When it comes to computer programming vocabulary, there are so many terminologies that people who do not have enough know-how tend to become lost and confused. One term could be translated into so many different names in different languages. For example, the following words are quite similar: Functions, Programs, Subroutines, Procedures, Subprograms, or Subqueries. The only question now is which of these terms could stand on their own.
Theoretically speaking, computer programming avoids the duplication of any code in multiple spaces. For example, one institution utilizing the programs could have some libraries of different thousands or even more programs with billions of basic code lines. With such intricate case, duplication could still be avoided. Let us say that an error message occurs because the collection now needs to have an additional ‘member’.
A good example is the addition of another global currency called the Euro. If each and every program will be told to update itself because of this new addition, it could be complex. But with sub-programs or functions specifically designed to handle diverse situations, then the only function that would take care of the change would be the one assigned to handle such a scenario.
In the same way that we write new programs, many of the components that it will need are already in existence (e.g. accessing a certain file to dig up a certain data, computing inventories on hand). In cases such as this, a good alternative to writing different source code lines to work on the new function (and eventually replication of the code onto numerous other programs), the sub-program is accessed to work on the specified function.
In a handful of programming languages, there are certain parameters that are being passed from a specific program name to the program that is being called to do a task. A secondary program usually makes the values altered and then the control is brought back to the main program. These actions could be levels deeper. The various programs that are being used to call each other are written in so many varying languages. The reasons behind this are: to have a reasonable controllable function pieces and having various languages means being better able to suit different function types.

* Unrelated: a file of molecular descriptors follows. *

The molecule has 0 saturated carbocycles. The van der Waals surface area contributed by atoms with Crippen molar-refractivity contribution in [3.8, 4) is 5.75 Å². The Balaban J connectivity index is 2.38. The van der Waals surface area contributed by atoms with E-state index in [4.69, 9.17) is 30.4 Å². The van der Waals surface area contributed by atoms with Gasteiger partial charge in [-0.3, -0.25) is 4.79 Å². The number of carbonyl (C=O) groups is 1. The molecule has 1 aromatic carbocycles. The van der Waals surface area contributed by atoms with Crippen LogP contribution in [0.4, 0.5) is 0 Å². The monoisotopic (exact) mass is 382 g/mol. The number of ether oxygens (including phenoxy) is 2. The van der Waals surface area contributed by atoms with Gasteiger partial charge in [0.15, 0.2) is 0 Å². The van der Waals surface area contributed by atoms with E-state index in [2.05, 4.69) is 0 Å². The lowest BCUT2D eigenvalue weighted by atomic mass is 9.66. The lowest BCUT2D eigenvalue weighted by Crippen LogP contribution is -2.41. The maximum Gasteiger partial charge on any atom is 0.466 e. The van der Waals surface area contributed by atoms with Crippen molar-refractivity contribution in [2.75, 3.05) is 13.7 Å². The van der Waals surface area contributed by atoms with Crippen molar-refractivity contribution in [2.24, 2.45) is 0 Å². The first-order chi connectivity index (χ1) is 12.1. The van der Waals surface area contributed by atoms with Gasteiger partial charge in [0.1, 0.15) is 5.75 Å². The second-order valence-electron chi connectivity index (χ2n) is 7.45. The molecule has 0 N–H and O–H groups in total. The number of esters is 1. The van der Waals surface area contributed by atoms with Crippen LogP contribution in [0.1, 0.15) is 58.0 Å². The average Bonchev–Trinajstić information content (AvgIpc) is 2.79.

To further define the uses of programming functions, a function may appear in two different locations or even a single location. This depends on whether it is multi-line or single-line function. A function that is single line is one that gives back a value after performing tasks (all of this in a single line). The multi-line function, however, is stretched on many different lines.
A single line function could show in a code block all because it only responds when called by a certain name. The multi-line function does otherwise. If it is a multi-line function that is being defined in a block of code, then the statements that follow the definition are done in a non-sequential manner.
In its simplicity, functions are code blocks that can be reusable. These code blocks often return single values (sometimes they don’t’). Common examples of these code blocks are Mathematical functions (e.g. tan or log), date functions (figures between two dates), or string functions (looking for incidents of 1 string located within another string). Functions are also kept separately from the primary program code. A lot of programming language has specific functions which are delegated as entry points to a certain program.
Knowing what functions are in computer programming could take sometime to non-computer savvy individuals. But the basics are all here. Looking at the many complex things that functions do, you get to appreciate the things that the computer does for you each day, don’t you?